Will Your Family Have the Right Answers? Be "Hospital Ready."

Will Your Family Have the Right Answers? Be “Hospital Ready.”

Your medical care could depend on it.

I was sitting next to the fireplace one evening, all cozy in my “comfies” when my phone rang. “Your dad has been taken by ambulance to the emergency room. You need to get to the hospital quickly,” said my father’s friend.

I’ve received that phone call twice in the past few years. The first time, Dad’s heart rate was racing; his pulse reached 180. Surgery followed. The last time, his pulse was in the 30’s. Fortunately, Dad’s ok. He’s 84 and doing well now.

But I never know when the next call will come.

If you have older parents or loved ones, you might know how this feels. You dread this call. When the call comes, you rush to the hospital. You want to be by your loved one’s side. But then…

The nurse says, “Please complete these forms.”

Completing hospital forms

photo courtesy: Thinkstock / psphotograph

You are handed a clipboard with pages of forms. Then, the barrage of questions begins. “Does she have any allergies? What medications is he taking?”

The last time this happened, I realized how little I really knew about my dad’s health. I remember being asked about his medications, insurance, and surgical history. I worried that my lack of answers could complicate or even hurt his care. What if the doctors didn’t know some critical piece of information—and that would impact his medical treatment?

And then I thought about my own health and how my husband would feel if the nurse or doctor asked him about my allergies or medications. You see, I’m allergic to morphine and codeine. I’d like to think he’d remember that in a crisis, but I’m not certain he would. If either of my sons were with me, I doubt they’d remember at all.

Based on my experiences with Dad, as well as my own trip to the ER a few years ago with acute appendicitis, I wondered if there’s a better way. I wanted to become “hospital ready.” I decided to organize all my information in one place.

Before there’s a medical crisis, get hospital ready.

You can get organized too. Here’s the information you should include:

  • personal information (full name, date of birth, address, gender)
  • insurance information
  • emergency contact(s)
  • clinical overview – name of your healthcare providers, medical problems, allergies, medications, surgical history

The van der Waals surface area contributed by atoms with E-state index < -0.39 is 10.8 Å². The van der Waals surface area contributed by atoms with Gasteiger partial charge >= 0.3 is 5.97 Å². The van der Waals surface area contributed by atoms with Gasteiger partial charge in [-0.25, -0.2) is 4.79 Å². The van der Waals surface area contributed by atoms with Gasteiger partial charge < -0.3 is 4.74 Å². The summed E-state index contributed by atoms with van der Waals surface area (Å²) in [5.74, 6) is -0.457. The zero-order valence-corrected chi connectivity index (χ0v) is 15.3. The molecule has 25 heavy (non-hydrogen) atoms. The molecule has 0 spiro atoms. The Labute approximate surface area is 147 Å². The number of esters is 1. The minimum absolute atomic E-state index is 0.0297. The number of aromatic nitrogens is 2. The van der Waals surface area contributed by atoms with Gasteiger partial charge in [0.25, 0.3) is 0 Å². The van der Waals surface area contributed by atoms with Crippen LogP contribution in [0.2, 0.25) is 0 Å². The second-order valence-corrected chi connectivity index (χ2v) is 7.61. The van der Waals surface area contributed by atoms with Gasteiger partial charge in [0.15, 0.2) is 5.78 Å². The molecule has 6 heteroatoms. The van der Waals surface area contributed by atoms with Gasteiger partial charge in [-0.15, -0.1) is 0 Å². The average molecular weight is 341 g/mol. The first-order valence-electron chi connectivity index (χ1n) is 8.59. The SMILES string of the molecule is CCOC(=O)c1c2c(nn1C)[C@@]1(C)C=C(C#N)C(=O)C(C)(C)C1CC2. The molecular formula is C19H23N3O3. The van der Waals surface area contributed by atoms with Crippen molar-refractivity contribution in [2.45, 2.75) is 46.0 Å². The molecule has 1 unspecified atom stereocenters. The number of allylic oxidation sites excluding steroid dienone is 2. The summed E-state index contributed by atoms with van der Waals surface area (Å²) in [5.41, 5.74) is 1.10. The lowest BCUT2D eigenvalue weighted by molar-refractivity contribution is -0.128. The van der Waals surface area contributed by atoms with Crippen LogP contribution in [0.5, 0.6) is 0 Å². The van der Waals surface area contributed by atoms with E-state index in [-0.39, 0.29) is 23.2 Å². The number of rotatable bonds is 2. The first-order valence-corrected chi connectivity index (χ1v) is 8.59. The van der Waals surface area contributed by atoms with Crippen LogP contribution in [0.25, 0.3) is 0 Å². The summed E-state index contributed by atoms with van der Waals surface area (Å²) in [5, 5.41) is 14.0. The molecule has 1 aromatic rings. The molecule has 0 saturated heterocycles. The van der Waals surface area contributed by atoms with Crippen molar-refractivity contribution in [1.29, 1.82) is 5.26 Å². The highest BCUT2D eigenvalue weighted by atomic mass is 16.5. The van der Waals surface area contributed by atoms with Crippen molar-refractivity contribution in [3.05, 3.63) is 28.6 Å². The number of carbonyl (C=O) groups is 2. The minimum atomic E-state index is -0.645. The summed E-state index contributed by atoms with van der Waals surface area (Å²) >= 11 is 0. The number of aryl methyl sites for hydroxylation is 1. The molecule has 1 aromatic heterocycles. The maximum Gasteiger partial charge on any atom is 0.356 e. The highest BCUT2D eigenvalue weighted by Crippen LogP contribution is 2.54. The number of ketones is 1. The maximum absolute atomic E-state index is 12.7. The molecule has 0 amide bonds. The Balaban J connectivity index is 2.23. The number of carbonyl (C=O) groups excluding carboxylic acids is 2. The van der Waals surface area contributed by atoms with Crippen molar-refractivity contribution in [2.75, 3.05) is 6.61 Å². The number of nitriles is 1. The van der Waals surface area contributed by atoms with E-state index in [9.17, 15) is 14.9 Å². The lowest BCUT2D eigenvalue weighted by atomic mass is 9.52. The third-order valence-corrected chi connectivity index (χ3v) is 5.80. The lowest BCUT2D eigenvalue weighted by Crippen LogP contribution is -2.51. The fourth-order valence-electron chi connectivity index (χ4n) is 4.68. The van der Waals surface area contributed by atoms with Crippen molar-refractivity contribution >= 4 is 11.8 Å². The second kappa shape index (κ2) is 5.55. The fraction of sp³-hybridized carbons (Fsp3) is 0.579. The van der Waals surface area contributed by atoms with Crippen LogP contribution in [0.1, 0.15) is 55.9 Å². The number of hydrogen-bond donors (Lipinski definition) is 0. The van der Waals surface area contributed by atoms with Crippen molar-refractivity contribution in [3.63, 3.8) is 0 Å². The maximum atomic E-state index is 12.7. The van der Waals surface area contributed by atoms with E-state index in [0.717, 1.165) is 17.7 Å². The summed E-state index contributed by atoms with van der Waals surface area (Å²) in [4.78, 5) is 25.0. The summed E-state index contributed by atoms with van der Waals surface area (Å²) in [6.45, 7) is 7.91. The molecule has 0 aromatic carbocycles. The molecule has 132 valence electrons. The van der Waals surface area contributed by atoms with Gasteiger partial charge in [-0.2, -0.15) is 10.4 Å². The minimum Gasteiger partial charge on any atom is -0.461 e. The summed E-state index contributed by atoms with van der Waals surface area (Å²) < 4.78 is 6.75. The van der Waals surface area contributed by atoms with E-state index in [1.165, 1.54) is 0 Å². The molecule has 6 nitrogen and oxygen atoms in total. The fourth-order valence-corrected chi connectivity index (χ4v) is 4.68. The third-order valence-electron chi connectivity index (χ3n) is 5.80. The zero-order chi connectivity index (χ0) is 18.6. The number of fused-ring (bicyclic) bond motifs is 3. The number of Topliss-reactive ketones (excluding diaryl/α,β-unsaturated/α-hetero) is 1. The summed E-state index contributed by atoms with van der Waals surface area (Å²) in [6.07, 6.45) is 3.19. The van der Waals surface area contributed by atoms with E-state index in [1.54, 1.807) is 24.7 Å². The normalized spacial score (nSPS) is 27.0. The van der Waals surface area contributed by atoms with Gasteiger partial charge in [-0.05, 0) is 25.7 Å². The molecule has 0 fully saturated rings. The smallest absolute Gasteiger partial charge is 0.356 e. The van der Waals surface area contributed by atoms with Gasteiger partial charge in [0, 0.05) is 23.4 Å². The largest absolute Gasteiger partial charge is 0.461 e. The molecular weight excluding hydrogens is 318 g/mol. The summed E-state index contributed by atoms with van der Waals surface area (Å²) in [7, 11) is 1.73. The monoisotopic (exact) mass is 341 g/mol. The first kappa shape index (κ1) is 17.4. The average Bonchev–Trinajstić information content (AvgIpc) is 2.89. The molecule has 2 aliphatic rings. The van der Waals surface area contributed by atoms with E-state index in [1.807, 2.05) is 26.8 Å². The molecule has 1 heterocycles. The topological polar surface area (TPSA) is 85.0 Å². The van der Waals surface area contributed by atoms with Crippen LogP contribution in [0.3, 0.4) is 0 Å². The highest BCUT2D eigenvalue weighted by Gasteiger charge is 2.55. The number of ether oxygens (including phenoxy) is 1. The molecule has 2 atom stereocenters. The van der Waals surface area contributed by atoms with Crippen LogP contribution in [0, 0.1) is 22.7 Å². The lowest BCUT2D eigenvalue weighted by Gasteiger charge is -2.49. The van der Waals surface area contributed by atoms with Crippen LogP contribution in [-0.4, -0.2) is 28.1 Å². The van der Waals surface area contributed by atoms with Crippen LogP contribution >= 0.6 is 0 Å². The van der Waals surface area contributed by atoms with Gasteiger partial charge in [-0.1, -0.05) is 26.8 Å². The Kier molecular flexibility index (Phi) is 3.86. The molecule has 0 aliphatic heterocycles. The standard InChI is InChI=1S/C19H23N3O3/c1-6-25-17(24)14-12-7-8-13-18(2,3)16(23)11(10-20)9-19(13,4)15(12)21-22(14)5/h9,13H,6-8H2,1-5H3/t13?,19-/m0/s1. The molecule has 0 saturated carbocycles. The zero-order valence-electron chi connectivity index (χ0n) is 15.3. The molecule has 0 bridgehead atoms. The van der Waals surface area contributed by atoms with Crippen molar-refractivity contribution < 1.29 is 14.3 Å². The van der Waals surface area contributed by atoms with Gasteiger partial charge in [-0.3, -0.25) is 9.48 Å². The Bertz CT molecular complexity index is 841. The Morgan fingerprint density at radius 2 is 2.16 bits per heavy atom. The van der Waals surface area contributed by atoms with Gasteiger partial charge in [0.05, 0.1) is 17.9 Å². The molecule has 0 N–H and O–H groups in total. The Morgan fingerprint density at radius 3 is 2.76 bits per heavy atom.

• preferences for spiritual and culturally specific care
  • attach a copy of your healthcare directive

To make this really simple, I’ve created a free PDF Checklist for you and your loved ones.

Being hospital ready requires three simple steps.

  1. Complete the Be Hospital Ready checklist for yourself.
  2. Ask each of your loved ones to complete the Be Hospital Ready checklist.
  3. Make sure the completed Be Hospital Ready checklists are accessible in an emergency. Keep a copy in the glove compartment, in your purse or briefcase. You can even keep a scanned image accessible as a PDF on your mobile phone.

Here’s an awesome bonus. Next time you go to a new doctor’s office, when they hand you a clipboard with pages and pages of forms, you can simply hand them this checklist with all your information. Phew. What a relief that will be.

Will you receive the dreaded call about a family member? Or, what if your loved ones received a panicked call regarding you? Either way, you’ll be hospital ready.


QUESTION: Have you had to fill out hospital forms for a loved one in an emergency? If you have any suggestions you’d like to share, you can join the conversation by sharing this post via social media with your comment using #BeHospitalReady.

  1. I’ve been caught in this panic situation myself more than once. Having this information at my fingertips would have been very helpful. I’ve already downloaded copies for myself and my husband and will be encouraging our children and spouses to do the same.

    Thank you for your meaningful and practical support. God bless.

  2. Unfortunately, writing from first-hand experience of my mother unexpectedly entering into a 10-day coma after successful open-heart surgery (she had been diagnosed with a routine UTI afterwards but medical negligence occurred and we learned for 4 days she was not treated for the UTI), my siblings and I were forced to make a decision of whether to unplug her from the air breathing machine and have her pumped full of morphine, or keep her on the breathing machine for approximately another 12 hours before her organs would completely shut down (which they were in the process of doing). I cannot begin to describe the agony and the stress all 5 adult siblings were under, because we had NO IDEA what she would have wanted. And our love for her wanted to not abandon all hope. Arguments in a stressful situation ensued, arguments that could have been prevented, had we been “hospital ready”.

    I cannot stress to you enough the importance of Ms. Denny’s ministry and taking advantage of the resources she is offering.

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